Attorney General Gansler Commemorates 10th Anniversary
of Historic Tobacco Settlement
Decade of Public Health Gains Marked By Vigorous Enforcement
BALTIMORE, MD (November 20, 2008) - Attorney General Douglas
F. Gansler and attorneys general around the country are
marking the 10-year anniversary of the Master
Settlement Agreement (MSA) this month, which was finalized November 23, 1998.
The MSA, signed by the attorneys general of 52 jurisdictions and now more than
40 tobacco companies, imposes sweeping changes in tobacco advertising, bans
the tobacco companies from targeting children, allocates
funding for tobacco education
efforts and provides the states annual payments based on the number of cigarettes
sold in the country. The total payments over the first 25 years are projected
to exceed $206 billion, and payments will continue as long as cigarettes are
sold. In Maryland alone, MSA payments to date amount to $1.38 billion.
In the lawsuits filed by Maryland and other states, the attorneys
general sought restraints against the tobacco industry and monetary
damages for state funds spent treating smoking-related illnesses.
The attorneys general also accused the companies of marketing tobacco
products to children and of concealing the dangers associated with
“The past ten years have changed the way society views
tobacco use,” Attorney General Gansler said. “Ten years
ago, Joe Camel was everywhere and the Marlboro Man was riding shotgun.
We can measure the power of the MSA’s protections with each
and every Marylander who lives longer and healthier because Big
Tobacco was not allowed to entice her or him to start smoking as
The MSA’s advertising
restrictions have reduced mainstream exposure to tobacco images
and, combined with effective MSA-funded
youth smoking prevention campaigns, have led to dramatic declines
in smoking rates, including among youth. According to data from
the CDC and the U.S. Census Bureau, 5.8 million American high school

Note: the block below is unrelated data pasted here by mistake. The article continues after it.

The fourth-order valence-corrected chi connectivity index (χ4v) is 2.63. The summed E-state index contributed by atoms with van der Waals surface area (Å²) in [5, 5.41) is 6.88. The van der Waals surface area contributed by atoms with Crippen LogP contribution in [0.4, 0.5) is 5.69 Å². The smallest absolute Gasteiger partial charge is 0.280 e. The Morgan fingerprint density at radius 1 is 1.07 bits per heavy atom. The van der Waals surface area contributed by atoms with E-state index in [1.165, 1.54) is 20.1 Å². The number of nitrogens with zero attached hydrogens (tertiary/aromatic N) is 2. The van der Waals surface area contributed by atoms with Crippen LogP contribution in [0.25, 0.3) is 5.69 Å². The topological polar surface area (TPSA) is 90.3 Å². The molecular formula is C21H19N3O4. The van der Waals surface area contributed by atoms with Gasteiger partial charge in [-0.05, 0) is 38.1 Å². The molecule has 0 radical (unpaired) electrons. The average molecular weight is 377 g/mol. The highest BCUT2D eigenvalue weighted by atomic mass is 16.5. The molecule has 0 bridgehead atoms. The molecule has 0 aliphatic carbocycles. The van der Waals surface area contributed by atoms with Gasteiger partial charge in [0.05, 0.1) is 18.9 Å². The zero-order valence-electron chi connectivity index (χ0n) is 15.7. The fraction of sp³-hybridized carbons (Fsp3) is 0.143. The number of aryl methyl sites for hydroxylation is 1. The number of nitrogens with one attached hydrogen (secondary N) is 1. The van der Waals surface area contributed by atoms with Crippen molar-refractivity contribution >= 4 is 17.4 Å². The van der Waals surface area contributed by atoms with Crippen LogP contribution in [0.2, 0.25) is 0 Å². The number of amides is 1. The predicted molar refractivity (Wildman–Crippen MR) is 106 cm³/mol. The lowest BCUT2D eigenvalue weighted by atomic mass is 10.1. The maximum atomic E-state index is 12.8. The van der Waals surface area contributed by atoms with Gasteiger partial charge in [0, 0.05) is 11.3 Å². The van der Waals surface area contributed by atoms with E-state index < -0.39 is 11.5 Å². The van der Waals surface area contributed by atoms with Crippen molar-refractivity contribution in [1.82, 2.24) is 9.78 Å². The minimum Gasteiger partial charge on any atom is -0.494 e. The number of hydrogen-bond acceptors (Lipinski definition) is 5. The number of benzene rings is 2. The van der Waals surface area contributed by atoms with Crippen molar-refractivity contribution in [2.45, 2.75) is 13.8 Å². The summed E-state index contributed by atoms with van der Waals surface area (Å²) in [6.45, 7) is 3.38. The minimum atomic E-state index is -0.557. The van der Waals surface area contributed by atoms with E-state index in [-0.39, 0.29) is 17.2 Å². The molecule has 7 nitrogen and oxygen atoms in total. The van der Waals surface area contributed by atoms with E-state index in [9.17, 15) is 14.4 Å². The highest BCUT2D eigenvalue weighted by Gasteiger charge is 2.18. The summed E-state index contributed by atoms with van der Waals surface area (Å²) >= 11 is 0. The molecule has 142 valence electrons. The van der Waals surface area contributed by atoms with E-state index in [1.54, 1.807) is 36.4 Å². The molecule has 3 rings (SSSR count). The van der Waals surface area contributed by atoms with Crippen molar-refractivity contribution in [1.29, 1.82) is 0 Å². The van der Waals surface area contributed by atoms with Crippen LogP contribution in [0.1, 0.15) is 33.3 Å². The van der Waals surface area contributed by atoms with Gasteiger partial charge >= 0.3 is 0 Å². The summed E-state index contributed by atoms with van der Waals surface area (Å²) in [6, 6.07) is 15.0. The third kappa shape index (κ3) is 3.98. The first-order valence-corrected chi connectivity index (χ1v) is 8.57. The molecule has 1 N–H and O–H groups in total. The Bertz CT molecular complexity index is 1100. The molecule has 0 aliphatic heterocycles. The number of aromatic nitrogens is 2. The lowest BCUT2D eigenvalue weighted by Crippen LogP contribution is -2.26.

students smoked in 1997, and ten years later, that number is 3.5
Since 1998, Maryland’s actions to enforce the MSA’s
marketing restrictions include:
- Youth Targeting Through
Magazine Ad Placements: Maryland supported California’s successful lawsuit against R.J. Reynolds
Tobacco Company (Reynolds) in 2001 to enforce the MSA’s prohibition
against targeting youth in advertising, marketing or promotion
by placing advertisements in magazines with substantial youth readership.
- “Kool Mixx” Hip
Hop Promotion: Maryland, New York and Illinois sued Brown & Williamson
Tobacco Co. in 2004 in connection with the company’s “Kool
hop music promotion. The resulting nationwide settlement ended
the promotion’s objectionable aspects along with the tobacco
company paying $1.46 million to fund youth smoking prevention
programs in urban areas targeted by the campaign.
- Flavored Cigarettes:
Following an investigation by Maryland and
other states as to whether Reynolds’ flavored cigarettes
violated the MSA’s prohibition against youth targeted
tobacco marketing, Reynolds agreed to cease marketing its existing
cigarettes and to significantly restrict future marketing of
any such cigarettes, including limits on using certain names
and descriptors in its advertising.
Farm Rocks Indie Music Campaign: In December 2007, Maryland
sued Reynolds alleging
that its November 2007 advertisement
in Rolling Stone magazine and the distribution of Indie Rock music
CDs violated tobacco marketing prohibitions against cartoons and
brand name merchandise. The State’s action is pending in
Baltimore City Circuit Court.
Other significant actions by the Maryland Attorney General to
prevent youth smoking or otherwise related to the MSA include:
in Movies - Since 2003, in response to research linking children’s viewing of tobacco depictions in movies
and their initiation of smoking, the Maryland Attorney General
has been a leader in the nationwide effort to eliminate tobacco
brand appearances in movies and to reduce the depictions of smoking
in movies viewed by children. To date, several studios have inserted
anti-smoking PSA’s in DVD movies and Time Warner, Inc. has
begun certifying that no payment was received for tobacco depictions.
Cigarette Sales - The Maryland Attorney General’s
actions to prevent illegal underage or untaxed cigarette sales
over the Internet, including notifications to one hundred Internet
cigarette retailers, have resulted in settlements with two online
retailers, Dirt Cheap Cigarettes (2003) and Valucigs (2008).
- National Tobacco
Retailers - The Maryland Attorney General has reached multi-state
agreements with national tobacco retailers
including Exxon Mobil, Shell, BP Amoco, CVS, 7-Eleven, Walmart
and Rite Aid, to establish best practices to prevent underage tobacco
sales in approximately 1600 Maryland locations.